[quote<]Longer chains of pointers do happen a lot, unfortunately for prefetchers, and RAM timings have many more components than CAS, some of which are responsible for much larger portions of those measured latencies.[/quote<] Agreed on both counts. Note: chains of pointers are mostly handled by Out-of-order execution + hyperthreading. The pointer chain is put into the "reorder buffer", and the CPU starts to look into the future for what to execute without needing that memory. If no memory is found, then Hyperthreading takes over: the CPU switches to a new thread while waiting for that linked list. That other thread then executes until a stall and then the CPU switches back. This doesn't make "one task" complete faster. But it will make two tasks complete faster, which might help for heavily multithreaded games. My ultimate point: for AMD systems, bandwidth is your primary metric. CAS Timings help, but are secondary to the bandwidth. The CPU is very good at turning "latency" issues into "bandwidth" issues through a large number of mechanisms (prefetching, out-of-order, hyperthreading, and more). I wouldn't invest into lower CAS unless you were certain you were latency-bound. (which unfortunately for me... I think I have a few games which are CAS-latency bound. Factorio in particular)

            • synthtel2
            • 1 year ago

            OoO and SMT help a lot, but they’ve got their work cut out for them. 40 ns cache miss penalty, 3 GHz, and 1.5 IPC equals 180 instructions per miss, which is nearly the entire reorder buffer already. 80 ns, 4 GHz, and 2 IPC blows through the reorder buffer like it’s hardly even there. Throwing SMT at it beats not throwing SMT at it, but it still doesn’t take a particularly pathlogical case to drag that well below the IPC it could get without cache misses.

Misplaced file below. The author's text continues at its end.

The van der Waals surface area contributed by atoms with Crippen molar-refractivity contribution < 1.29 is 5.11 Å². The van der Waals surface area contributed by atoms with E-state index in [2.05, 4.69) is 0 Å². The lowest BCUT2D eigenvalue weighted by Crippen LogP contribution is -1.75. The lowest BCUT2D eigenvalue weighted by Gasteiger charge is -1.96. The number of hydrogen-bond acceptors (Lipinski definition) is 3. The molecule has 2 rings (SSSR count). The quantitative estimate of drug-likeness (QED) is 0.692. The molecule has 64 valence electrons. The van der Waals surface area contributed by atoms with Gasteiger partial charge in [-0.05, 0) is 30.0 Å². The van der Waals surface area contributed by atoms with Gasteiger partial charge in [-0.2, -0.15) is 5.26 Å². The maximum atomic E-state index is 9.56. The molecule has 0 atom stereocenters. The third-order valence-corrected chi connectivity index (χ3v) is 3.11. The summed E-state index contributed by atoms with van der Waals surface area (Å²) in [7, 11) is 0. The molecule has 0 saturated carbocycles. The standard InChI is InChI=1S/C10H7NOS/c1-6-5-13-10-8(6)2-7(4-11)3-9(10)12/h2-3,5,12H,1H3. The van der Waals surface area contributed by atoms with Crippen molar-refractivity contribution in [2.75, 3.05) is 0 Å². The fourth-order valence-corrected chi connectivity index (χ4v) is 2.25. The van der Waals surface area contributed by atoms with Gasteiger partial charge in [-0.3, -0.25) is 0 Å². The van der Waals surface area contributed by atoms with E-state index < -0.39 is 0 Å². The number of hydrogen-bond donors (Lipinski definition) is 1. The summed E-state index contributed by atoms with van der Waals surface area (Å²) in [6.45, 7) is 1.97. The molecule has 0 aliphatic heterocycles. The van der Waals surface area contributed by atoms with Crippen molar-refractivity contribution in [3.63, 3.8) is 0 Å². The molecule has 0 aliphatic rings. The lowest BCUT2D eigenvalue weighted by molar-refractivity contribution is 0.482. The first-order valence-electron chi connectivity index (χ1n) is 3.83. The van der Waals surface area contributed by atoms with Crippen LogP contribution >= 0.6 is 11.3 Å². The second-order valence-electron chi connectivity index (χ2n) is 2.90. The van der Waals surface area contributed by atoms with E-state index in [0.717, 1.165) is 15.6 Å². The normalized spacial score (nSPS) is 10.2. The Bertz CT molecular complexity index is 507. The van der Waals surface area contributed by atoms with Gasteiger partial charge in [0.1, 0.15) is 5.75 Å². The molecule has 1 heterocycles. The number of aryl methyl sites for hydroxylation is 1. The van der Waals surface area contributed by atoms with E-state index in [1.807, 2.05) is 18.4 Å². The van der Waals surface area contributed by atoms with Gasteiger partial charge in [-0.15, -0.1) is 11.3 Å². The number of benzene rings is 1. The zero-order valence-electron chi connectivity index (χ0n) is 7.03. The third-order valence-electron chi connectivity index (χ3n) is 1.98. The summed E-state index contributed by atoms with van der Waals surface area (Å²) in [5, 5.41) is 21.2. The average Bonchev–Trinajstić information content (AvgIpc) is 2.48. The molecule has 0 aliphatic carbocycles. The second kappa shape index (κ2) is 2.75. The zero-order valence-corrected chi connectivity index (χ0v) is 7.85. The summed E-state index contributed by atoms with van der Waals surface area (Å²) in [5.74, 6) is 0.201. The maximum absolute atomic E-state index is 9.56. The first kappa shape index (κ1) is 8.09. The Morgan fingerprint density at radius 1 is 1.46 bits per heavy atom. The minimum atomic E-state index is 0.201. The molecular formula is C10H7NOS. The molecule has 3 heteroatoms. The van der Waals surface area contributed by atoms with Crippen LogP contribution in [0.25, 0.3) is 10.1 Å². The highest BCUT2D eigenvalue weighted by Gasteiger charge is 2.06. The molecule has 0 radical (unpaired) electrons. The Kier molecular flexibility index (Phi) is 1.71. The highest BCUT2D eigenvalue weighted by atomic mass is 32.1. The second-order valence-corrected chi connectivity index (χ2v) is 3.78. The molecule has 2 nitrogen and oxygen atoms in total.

For most other heavy workloads, I’d agree that memory latency is fairly irrelevant, but games are really good at overloading the various latency-hiding mechanisms.

            Planetside 2 is another one I can confirm is strongly latency-bound (when there’s a lot going on in-game), and it’s (probably not coincidentally) the workload in which my R7 1700 feels most inadequate.

            • ermo
            • 1 year ago

            Thanks for the deep dive, appreciate it!

          • Shobai
          • 1 year ago

          To reiterate what dragontamer said, halve your denominators (and so double your results).

            • ermo
            • 1 year ago